Janice Hixson is one of those faithful readers who scour their collections of recipes to find answers to requests. This luscious cake is one of those; she described the process as "making a syrup in the center of the cake, and it runs over the cake when you put in your spoon. It is very simple and good, especially with ice cream." The original sender was Sally Sieg.

Brownie Pudding

1 cup self-rising flour

3/4 cup sugar

3/4 cup chopped pecans or walnuts

1/2 cup milk

1/4 cup cocoa

2 tablespoons melted butter

1 teaspoon vanilla extract

1 3/4 cups hot water

3/4 cup packed brown sugar

2 tablespoons cocoa

Ice cream or whipped cream or whipped topping

Combine self-rising flour, sugar, nuts, milk, cocoa, butter and vanilla extract. Stir well. Spread evenly in an ungreased 11- by 7- by 2-inch baking pan. Combine hot water, brown sugar and 2 tablespoons cocoa. Stir well. Pour mixture over batter. It sounds weird, but don't worry. Bake at 350 degrees for 35 minutes. Serve warm with ice cream or whipped cream or Cool Whip. This is one of the best chocolate desserts around.

Ms. Hixson also sent this coconut cake, perhaps mainly because "it is one of my favorite cakes."

Sour Cream Coconut Cake


16 ounces sour cream

2 cups sugar

2 (6-ounce) packages fresh frozen coconut

The day before you bake the cake, mix together frosting ingredients and let stand in refrigerator overnight.


1 box yellow cake mix, prepared according to package directions for 2 layers

To assemble:

When ready to serve, slice the 2 layers of the cake in half, making 4 thin layers. Frost between layers and on top. Keep refrigerated.

— From "Miss Daisy Entertains" by Daisy King.

Note from J.H.: As I looked at this recipe, I was imagining crumbles and un-evenness, but that is because I am not so good at baking and all its variables. Here's one set of directions for splitting this cake well.

How To Cut a Cake Layer in Half

Unflavored dental floss


Place toothpicks at the halfway point around the edges of the cake layer.

Align unflavored dental floss around the row of toothpicks. If you're making a spongy cake, it helps to make a few cuts with a serrated knife along the toothpick row, to give the floss something to bite into. When the floss is fully wrapped around the cake, cross the ends of the floss and hold each end in each hand. Pull each end out and away from the cake, so the floss cuts through the cake as the circle of floss tightens. Move the floss slightly from side to side to help the cutting movement.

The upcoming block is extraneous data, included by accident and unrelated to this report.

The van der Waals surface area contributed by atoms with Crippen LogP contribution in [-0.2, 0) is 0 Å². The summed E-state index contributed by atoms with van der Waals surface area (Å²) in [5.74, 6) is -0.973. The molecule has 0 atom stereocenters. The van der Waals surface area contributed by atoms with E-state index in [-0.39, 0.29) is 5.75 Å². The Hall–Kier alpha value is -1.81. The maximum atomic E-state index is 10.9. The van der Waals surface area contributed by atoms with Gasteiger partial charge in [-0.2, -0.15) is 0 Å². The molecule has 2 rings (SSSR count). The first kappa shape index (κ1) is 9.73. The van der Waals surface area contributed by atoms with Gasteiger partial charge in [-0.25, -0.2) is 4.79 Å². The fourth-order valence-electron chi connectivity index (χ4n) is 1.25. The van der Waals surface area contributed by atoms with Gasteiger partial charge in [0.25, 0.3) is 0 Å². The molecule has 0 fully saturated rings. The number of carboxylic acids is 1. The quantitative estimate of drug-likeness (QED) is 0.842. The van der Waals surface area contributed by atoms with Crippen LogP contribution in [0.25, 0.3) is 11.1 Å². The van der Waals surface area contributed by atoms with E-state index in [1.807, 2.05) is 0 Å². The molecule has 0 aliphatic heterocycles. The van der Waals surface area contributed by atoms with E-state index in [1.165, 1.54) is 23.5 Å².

Now you have two layers of cake.

Slide a piece of cardboard or a baking sheet (with no sides) between the two layers and lift off the top layer. (One reader of this WikiHow tutorial said cake works better made a day ahead.)


A reader asked for a clarification of this recipe printed a month or so ago, so here it is.

Deadly Pecan Bars


1 package butter pecan cake mix

1 stick butter, melted

1 large egg, lightly beaten

For the crust, mix butter pecan cake mix, melted butter and egg together.

You may mix by hand; mixture will be thick. Press mixture into lightly oiled 15- by 9-inch baking pan. Set aside.


1 (8-ounce) package cream cheese, softened

2 eggs

1 (16-ounce) box confectioners sugar

1 cups chopped pecans

1 stick butter, melted

Mix cream cheese, 2 eggs, confectioners sugar, pecans and butter, and pour the creamy pecan mixture onto prepared cake crust in pan. Spread out evenly. Bake at 350 degrees for 45 to 55 minutes. Cool completely before cutting.

We are out of space, but there will be ample filling next week.


* Provino's starters

* Salad dressing

* Mint tea couscous

* Slow-cooked turkey


Fare Exchange is a longtime meeting place for people who love to cook and love to eat. We welcome both your recipes and your requests. Be sure to include precise instructions for every recipe you send.

Mailing address: Jane Henegar, 913 Mount Olive Road, Lookout Mountain, GA 30750